Saturday, September 29, 2007

The Old Man

photographer unknown, probably Laura Murre
He'd have been 100 years old today, 29 September 2007, this prize-fighter/pacifist cowboy/carpenter. He was a good father. He was a good man. He's in a good place.
Perhaps fittingly, his death in 1999 gave birth to the writing portion of my life, when, the night before his funeral, I wrote this eulogy and spoke it at the service the next day:

A Short Eulogy For Arvin Murre
There's an old Shaker hymn that says " 'tis a gift to be simple, 'tis a gift to be free, 'tis a gift to come down where you ought to be..." I don't know if Dad ever heard that song, but it could have been written about him, because he was richly blessed with those three gifts.
To be simple: We've turned that idea around so it almost sounds like an insult. But Dad was wonderfully simple. He never wanted for more than he had; more stuff, more clutter. He showed us that it was a gift to have simple desires.

To be free: Anyone who ever heard Dad walking across the farmyard at five in the morning, whistling a tune of his own, knew that he was as free as the birds, who whistle their own tunes.

To come down where you ought to be... What do you think that means? I think, for Dad, it meant coming down next to Mom; next to Laura, the love of his life. He's with her again and at home with the one he loves.

Dad never put much stock in words... "Words are but a breeze"...he told us. So what can we learn from a man who never said much? Let's think of what we never heard him say... We never heard him say " I hate so and so, or that group of people, or that race of people...or that religion." So maybe we can learn something about tolerance; maybe even love.

We never heard him brag. Although he was a great craftsman, and we know he was proud of his work, he never bragged about anything; just let his work speak for itself. So maybe we can learn something about humility.

We never heard him say "Oh, I couldn't do that” or “You can't do that."... He always found a way to do what needed to be done. So maybe we can learn something about self-confidence.

But, his greatest lesson can only be learned by following his example... and I'm speaking now to the men...he taught us what it means to be a father...and what it means to be a man. So, Thank You, Dad... for the things you said...and for the things you never had to say. Thank You for your Life.

-Ralph Murre

Thursday, September 27, 2007


after summer's end
the waterless lilies wait
ah, today's gray sky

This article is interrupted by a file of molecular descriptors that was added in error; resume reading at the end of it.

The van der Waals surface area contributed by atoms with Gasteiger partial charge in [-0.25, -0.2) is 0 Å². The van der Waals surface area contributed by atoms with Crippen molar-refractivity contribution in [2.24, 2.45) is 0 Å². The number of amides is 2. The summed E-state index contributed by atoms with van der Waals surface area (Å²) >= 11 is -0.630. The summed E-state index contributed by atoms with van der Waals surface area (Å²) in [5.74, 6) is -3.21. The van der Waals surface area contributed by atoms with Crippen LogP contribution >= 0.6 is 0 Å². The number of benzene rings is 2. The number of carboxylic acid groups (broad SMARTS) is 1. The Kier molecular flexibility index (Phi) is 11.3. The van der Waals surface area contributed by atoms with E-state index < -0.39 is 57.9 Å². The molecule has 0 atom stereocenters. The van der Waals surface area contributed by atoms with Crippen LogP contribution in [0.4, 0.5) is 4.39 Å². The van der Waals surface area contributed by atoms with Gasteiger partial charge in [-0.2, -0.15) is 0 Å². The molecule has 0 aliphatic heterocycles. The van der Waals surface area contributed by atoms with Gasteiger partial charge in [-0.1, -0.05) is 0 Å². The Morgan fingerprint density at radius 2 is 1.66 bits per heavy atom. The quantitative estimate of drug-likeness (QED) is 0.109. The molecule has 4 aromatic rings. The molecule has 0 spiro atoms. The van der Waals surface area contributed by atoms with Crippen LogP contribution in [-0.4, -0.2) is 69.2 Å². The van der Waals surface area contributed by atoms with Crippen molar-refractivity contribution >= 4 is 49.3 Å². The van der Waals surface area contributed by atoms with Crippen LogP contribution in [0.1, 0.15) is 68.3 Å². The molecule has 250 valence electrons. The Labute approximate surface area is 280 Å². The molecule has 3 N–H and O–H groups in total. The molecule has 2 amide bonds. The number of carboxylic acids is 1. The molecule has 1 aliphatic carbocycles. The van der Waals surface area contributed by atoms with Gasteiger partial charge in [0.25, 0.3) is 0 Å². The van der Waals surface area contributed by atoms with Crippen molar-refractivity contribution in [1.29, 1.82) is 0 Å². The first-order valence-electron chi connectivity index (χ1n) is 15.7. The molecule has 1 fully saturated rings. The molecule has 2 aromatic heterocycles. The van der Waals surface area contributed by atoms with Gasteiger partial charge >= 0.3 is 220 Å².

- arem

Saturday, September 22, 2007

Wednesday, September 19, 2007

hearing voices

voices on my walk
gold leaf veneer of this day
the bright-bloused women
- arem

Monday, September 17, 2007

Post 200

home again from the fabled up north
appointed rounds
in all kindsa weather
like masochistic mailmen
selling more books than we bought
which has never happened
and may never again
and two motorcycles faithful
and she who rode
one, too
these five days
still speaking to me
and bringing me tea, just now
- ralph murre

Tuesday, September 11, 2007

Burt the Dog

Burt The Dog, born 25 December, 1994 at Mindoro, Wisconsin, died today, 11 September, 2007 at Sturgeon Bay, Wisconsin.
He loved the water and rolling in dead fish.
Burt leaves his long-time companions, Nancy Vaughn and Ralph Murre, along with numerous friends.
Memorial contributions on behalf of Burt the Dog may be made to:

All Creatures
PO Box 155
Baileys Harbor, WI 54202

Sunday, September 09, 2007


When the golden kernels are in
and the purple fruit, too,
and the words are gathered;
save for me a heel of bread
and the dregs of wine,
save for me a throwaway line.
And the orchestra gets weary
and the barmen tire, too,
and the lovers leave;
save for me a melody
and a barefoot dance,
save for me a whispering chance.

And if it grow cold and it be a mile,
and if I grow old; stay with me a while.

- Ralph Murre

Sunday, September 02, 2007

the summer's gone

and all the roses falling
and all the crumbs of lunch
and all the papers crumpled
and the Rosalita's sweeping
and all the plumbing clogged
and all the overflowing
and all the windows fogged
and all the Carlos's plunging
and all the paint is peeling
and all the roofs are leaking
and the gardens all need weeding
and all the Ivan's scraping
and all the Juan's are raking
and the Marina's are all mopping
and all the dishes -
someone's doing all the dishes
someone's washing the hotel sheets
you made love on
someone's patching holes
in the roads
someone's patching holes
in someone's jeans
and the Jeremy's are assistant managers
and the Brittney's have syndromes
and all the Rose's falling
in the under-insured night

- Ralph Murre